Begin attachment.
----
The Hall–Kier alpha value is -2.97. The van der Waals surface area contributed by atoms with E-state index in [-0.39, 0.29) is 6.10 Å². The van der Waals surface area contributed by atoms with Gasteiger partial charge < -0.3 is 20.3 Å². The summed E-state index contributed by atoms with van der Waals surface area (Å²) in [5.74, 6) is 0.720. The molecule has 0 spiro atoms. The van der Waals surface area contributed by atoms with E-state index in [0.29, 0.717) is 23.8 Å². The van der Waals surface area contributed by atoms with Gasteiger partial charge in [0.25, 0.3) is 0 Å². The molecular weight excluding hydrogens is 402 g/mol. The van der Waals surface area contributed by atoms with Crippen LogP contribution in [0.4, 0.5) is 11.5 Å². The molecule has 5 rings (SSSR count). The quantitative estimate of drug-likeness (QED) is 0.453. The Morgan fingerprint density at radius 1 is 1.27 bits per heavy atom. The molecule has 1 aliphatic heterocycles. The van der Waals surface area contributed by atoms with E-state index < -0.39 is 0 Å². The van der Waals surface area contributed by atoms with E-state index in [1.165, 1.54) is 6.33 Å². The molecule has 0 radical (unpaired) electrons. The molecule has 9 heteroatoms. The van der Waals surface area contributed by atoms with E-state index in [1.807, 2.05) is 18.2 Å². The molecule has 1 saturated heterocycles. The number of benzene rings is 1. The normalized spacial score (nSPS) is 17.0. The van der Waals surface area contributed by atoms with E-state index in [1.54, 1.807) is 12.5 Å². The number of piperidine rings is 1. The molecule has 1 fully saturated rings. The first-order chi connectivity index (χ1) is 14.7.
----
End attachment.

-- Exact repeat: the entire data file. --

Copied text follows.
The Hall–Kier alpha value is -2.97. The van der Waals surface area contributed by atoms with E-state index in [-0.39, 0.29) is 6.10 Å². The van der Waals surface area contributed by atoms with Gasteiger partial charge < -0.3 is 20.3 Å². The summed E-state index contributed by atoms with van der Waals surface area (Å²) in [5.74, 6) is 0.720. The molecule has 0 spiro atoms. The van der Waals surface area contributed by atoms with E-state index in [0.29, 0.717) is 23.8 Å². The van der Waals surface area contributed by atoms with Gasteiger partial charge in [0.25, 0.3) is 0 Å². The molecular weight excluding hydrogens is 402 g/mol. The van der Waals surface area contributed by atoms with Crippen LogP contribution in [0.4, 0.5) is 11.5 Å². The molecule has 5 rings (SSSR count). The quantitative estimate of drug-likeness (QED) is 0.453. The Morgan fingerprint density at radius 1 is 1.27 bits per heavy atom. The molecule has 1 aliphatic heterocycles. The van der Waals surface area contributed by atoms with E-state index < -0.39 is 0 Å². The van der Waals surface area contributed by atoms with E-state index in [1.165, 1.54) is 6.33 Å². The molecule has 0 radical (unpaired) electrons. The molecule has 9 heteroatoms. The van der Waals surface area contributed by atoms with E-state index in [1.807, 2.05) is 18.2 Å². The molecule has 1 saturated heterocycles. The number of benzene rings is 1. The normalized spacial score (nSPS) is 17.0. The van der Waals surface area contributed by atoms with E-state index in [1.54, 1.807) is 12.5 Å². The number of piperidine rings is 1. The molecule has 1 fully saturated rings. The first-order chi connectivity index (χ1) is 14.7.